19 February 2010

Lenten Devotions: Punt

I just returned from a very frustrating lecture on campus. Before I comment publicly, I need to take some time and digest what I remembered and how I’d choose to agree/disagree/blow it all to hell and start over. But my thoughts on tonight’s lecture were to be the LD for this evening. So I’m just going to punt and do today’s Friday Five, not that it’s an inferior pursuit, mind you, but it gives my reeling mind something to grasp with a bit more coherence than I could otherwise offer. Ergo, here we go.

From Sophia:

Each year you give us this joyful season when we prepare to celebrate the Paschal Mystery with mind and heart renewed. You give us a spirit of loving reverence for you, our Creator, and of willing service to our neighbor. As we recall the great events that gave us new life in Christ, you bring the image of your Son to perfection within us.... (First Preface for Lent, Roman Missal)

1. Did you celebrate Mardi Gras/Shrove Tuesday this year? Any memories of memorable celebrations past?

We meant to do a Fat Tuesday celebration at the Lutheran Center, but planning didn’t get done until last minute, and by then, people were already overwhelmed enough considering Ash Wednesday and Lent that we just scrapped the whole thing. So I went home and ate a pizza. That’s right: keepin’ it classy up in HYAH.

2. How about Ash Wednesday, past and/or present?

Every year, without exception, I consider the moment I’m marked with ashes to be the “beginning” of Lent. I can’t imagine not having ashes imposed. One thing I did hear about this year were several folks of various denominations doing ‘public’ impositions, and I’m thinking we might spend a few hours at the Free Speech Zone on the ISU campus offering the imposition of ashes during the day next year. Seems a good way to be distinctively Christian and perhaps do some educating and public witness at the same time. Also, a Christian in the FSZ who isn’t pounding a Bible and yelling about JAYSUS might be a nice change of pace for some folks.

3. Does your denomination or congregation celebrate "this joyful season"? Any special emphases or practices to share?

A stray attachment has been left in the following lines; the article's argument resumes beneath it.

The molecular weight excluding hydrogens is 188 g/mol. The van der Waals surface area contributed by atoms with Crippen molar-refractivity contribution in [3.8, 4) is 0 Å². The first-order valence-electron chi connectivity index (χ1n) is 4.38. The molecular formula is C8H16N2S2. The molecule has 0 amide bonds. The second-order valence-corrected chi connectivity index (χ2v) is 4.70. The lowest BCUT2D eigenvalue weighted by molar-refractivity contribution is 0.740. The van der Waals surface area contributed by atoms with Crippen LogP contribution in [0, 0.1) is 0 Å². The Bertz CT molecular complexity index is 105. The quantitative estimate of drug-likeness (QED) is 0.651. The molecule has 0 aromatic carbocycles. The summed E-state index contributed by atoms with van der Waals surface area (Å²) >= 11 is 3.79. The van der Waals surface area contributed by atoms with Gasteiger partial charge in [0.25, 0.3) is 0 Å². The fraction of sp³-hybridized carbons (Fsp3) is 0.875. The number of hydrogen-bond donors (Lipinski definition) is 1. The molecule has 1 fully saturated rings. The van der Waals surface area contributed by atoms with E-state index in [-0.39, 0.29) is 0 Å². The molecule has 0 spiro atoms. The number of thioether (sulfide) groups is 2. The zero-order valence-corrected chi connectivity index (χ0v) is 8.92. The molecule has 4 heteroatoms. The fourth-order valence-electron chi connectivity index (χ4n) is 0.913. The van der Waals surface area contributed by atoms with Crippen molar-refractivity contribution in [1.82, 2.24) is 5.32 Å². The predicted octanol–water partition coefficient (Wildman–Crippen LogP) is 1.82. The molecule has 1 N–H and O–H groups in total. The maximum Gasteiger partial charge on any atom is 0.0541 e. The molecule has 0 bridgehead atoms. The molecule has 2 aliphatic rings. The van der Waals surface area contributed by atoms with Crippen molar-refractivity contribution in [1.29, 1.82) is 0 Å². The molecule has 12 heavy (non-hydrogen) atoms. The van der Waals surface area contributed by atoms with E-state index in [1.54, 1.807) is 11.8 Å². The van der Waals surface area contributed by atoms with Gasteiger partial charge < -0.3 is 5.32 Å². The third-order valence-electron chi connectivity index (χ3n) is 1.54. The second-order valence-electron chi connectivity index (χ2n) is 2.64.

The old joke is that most Lutherans prefer Lent to Easter because we are much more comfortable in penitence and self-denial. As I wrote the other day, my Lenten experience is formed by the joy my mentor found in the season, and there are indeed many in my denomination who share a love for the journey of Lent, not because we’re big fans of feeling guilty, but because the introspective, penitential nature of the season has a real impact on us spiritually. In the “Invitation to Lent” our liturgy reads, “As disciples of Jesus, we are called to a discipline that contends against evil and resists whatever leads us away from love of God and neighbor. I invite you, therefore, to the discipline of Lent—self-examination and repentance, prayer and fasting, sacrificial giving and works of love—strengthened by the gifts of word and sacrament. Let us continue our journey through these forty days to the great Three Days of Jesus' death and resurrection.” I believe most of us try to live out these disciplines, as do most Christian churches, and this is what makes Lent a special season in the church.

4. Do you have a personal plan of give-ups, take-ons, special ministries, and/or a special focus for your own spiritual growth between now and Easter?

This is the second year I’ve attempted to write a nightly post for Lent. Last year I simply ran out of steam a few weeks in; in retrospect, I may have simply been trying to say too much. Thus tonight’s ‘lighter’ fare. I also give up a few things every year, this year being meat and Sporcle, and I attempt to use the changes that result from that sacrifice for good. So, hopefully giving up meat lessens our grocery bill and my waistline, and wasting less time playing Sporcle gives me more time to sleep, work, play with the kids, etc.

5. What is your dream for the image of Christ coming to perfection in you, the church, the world? How can we support you in prayer?

Humility and grace. I am more and more convinced that as Christendom continues to die (and die it should, for the sake of genuine faith as opposed to institutional idolatry), the church in its panic is asserting ever more loudly its own supposed position of power and dominion. I am by no means ashamed to be a Christian, but I am ashamed by the bleatings of those who will not give up the false dream of America being a “Christian nation.” We are called to be humble servants in this world, not a dominating moral police, and it seems to me that the first duty of every Christian during Lent is to tend to the sin in our own lives. That, in itself, ought to keep us busy for at least 40 days, don’t you think?

Bonus: Song, prayer, picture, etc. that sums up your feelings about this liturgical springtime.

I was hoping to post “Tree of Life And Awesome Mystery” by composer (and Lutheran, though he works for GIA, a Roman Catholic publisher) Marty Haugen, but couldn’t find a video on YouTube. But “Shepherd Me, O God” is another that fits well with the season, so here goes:

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